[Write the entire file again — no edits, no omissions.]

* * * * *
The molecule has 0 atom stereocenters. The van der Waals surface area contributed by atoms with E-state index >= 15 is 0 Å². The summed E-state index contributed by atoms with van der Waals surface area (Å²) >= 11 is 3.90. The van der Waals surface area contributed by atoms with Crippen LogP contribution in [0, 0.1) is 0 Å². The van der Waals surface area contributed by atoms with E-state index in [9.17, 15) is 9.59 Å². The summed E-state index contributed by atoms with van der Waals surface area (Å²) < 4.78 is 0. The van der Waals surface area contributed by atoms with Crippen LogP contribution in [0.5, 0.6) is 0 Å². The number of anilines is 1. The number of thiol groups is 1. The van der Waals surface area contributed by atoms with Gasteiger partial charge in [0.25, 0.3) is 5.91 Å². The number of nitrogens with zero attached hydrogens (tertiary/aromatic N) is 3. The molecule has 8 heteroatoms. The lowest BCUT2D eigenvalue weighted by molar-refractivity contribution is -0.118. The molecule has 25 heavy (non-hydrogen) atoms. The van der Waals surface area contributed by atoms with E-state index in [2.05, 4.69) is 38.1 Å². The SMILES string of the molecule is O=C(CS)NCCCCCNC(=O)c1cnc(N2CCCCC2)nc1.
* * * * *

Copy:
The molecule has 0 atom stereocenters. The van der Waals surface area contributed by atoms with E-state index >= 15 is 0 Å². The summed E-state index contributed by atoms with van der Waals surface area (Å²) >= 11 is 3.90. The van der Waals surface area contributed by atoms with Crippen LogP contribution in [0, 0.1) is 0 Å². The van der Waals surface area contributed by atoms with E-state index in [9.17, 15) is 9.59 Å². The summed E-state index contributed by atoms with van der Waals surface area (Å²) < 4.78 is 0. The van der Waals surface area contributed by atoms with Crippen LogP contribution in [0.5, 0.6) is 0 Å². The number of anilines is 1. The number of thiol groups is 1. The van der Waals surface area contributed by atoms with Gasteiger partial charge in [0.25, 0.3) is 5.91 Å². The number of nitrogens with zero attached hydrogens (tertiary/aromatic N) is 3. The molecule has 8 heteroatoms. The lowest BCUT2D eigenvalue weighted by molar-refractivity contribution is -0.118. The molecule has 25 heavy (non-hydrogen) atoms. The van der Waals surface area contributed by atoms with E-state index in [2.05, 4.69) is 38.1 Å². The SMILES string of the molecule is O=C(CS)NCCCCCNC(=O)c1cnc(N2CCCCC2)nc1.